Signs a Business Partner May Be in Trouble
Most small businesses learn to live with a certain amount of commercial credit risk in their lives. Yet it’s still a nasty surprise when a trusted customer with an excellent payment history goes belly-up – and leaves you holding the bag.
Performing a thorough business credit check on potential customers is standard procedure for many companies, but running regular credit checks on existing relationships can also be a wise move. A business credit report can provide the insights – and warning signs – your small business needs to help recognize problems before they spiral out of control.
Even so, there’s something to be said for including old-fashioned common sense as a risk management tool. Pay close attention to the details of your customer relationships, and you might notice little changes you’d otherwise overlook. Put enough of these details together, and they could tip you off to potential credit-risk issues.
Here are some examples of the subtle signs that may indicate a business is under financial stress: Tweet This
1. Senior Management Shifts
Vendors should take notice if a customer abruptly replaces its top leadership. Sometimes this turnover is simply a matter of clashing personalities or changing business priorities. If the move takes you by surprise, though, it could indicate that all is not well. Depending upon the nature of your relationship with the past leadership and new management, you may be able to get more details to put your mind at ease. Even if the situation remains a mystery, pay close attention to the status of top staff in the following months.
2. New Payment Patterns
Are customers that typically pays within a week or two suddenly taking a month or more to pay? Are they paying on an irregular schedule or in lump sums when they weren’t before? Even if the new payment pattern meets their contractual obligations, it can be concerning when established customers changes the way they pay you. Consider reviewing an updated version of their business credit file for signs of financial distress.
3. A New Address or Phone Number
Businesses move all the time, especially when they’re growing fast or opening new locations. But companies with shrinking revenues may also seek to cut their rent payments. Of course, moving to avoid skyrocketing rents can also be a financially responsible move. It’s up to you to decide on management’s motivations for leaving the old location.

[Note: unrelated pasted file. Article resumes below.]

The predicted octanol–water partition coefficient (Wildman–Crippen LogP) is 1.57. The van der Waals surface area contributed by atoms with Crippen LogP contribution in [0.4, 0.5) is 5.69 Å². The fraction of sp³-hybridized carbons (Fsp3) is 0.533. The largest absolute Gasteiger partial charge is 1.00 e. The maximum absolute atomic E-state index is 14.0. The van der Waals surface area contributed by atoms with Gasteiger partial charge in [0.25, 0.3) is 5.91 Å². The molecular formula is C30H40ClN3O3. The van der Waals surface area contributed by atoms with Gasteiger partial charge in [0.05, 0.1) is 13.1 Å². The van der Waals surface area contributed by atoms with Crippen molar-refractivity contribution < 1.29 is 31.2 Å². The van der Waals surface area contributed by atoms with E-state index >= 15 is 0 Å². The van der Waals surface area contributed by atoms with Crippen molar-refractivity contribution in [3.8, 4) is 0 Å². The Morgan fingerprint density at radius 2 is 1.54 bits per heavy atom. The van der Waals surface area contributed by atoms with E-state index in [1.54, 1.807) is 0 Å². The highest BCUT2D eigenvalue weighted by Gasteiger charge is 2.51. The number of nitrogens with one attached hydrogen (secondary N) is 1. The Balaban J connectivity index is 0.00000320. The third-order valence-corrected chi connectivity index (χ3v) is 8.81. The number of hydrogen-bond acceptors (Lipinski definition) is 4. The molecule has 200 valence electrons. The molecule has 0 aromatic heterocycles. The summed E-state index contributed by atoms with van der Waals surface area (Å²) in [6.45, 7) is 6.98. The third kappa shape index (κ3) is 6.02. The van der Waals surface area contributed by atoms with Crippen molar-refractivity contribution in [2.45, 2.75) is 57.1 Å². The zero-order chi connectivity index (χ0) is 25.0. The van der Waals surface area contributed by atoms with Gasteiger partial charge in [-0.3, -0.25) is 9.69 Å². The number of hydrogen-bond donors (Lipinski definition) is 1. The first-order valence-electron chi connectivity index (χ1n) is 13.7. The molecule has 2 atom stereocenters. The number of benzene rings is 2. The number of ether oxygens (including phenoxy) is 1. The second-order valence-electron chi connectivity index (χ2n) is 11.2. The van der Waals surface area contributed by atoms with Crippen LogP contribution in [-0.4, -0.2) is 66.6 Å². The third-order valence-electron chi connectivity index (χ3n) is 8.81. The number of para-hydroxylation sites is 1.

4. Changes in Attitude
What do your sales and support staff notice when they meet with a customer? Do normally cheerful employees suddenly look worried or downbeat? Are familiar faces suddenly missing? Does the customer’s office look thrown together and disorganized? Ask your employees what their gut feeling tells them about a customer’s financial status, and take their input seriously.
5. Unexpected or Unusual Business Disputes
When a business customer suddenly complains about the quality of your goods or questions your support policies, it’s natural to blame yourself (and your team) for the problem. Yet it’s also possible that the customer knows they’re in financial trouble, and they want to buy time with disputes that allow them to get away with slow or missed payments. Are their complaints legitimate? If not, it may be a sign of trouble ahead
None of the situations above guarantees that your customers are going to fall short on their financial obligations. The more of them you encounter, however, the more important it is to look closely at their business credit scores and ratings in order to make an informed risk-management decision. Dun & Bradstreet offers a variety of business credit monitoring tools to help you judge a customer’s financial health. You don’t want to rely solely on your gut instincts, but ignoring them can be dangerous.
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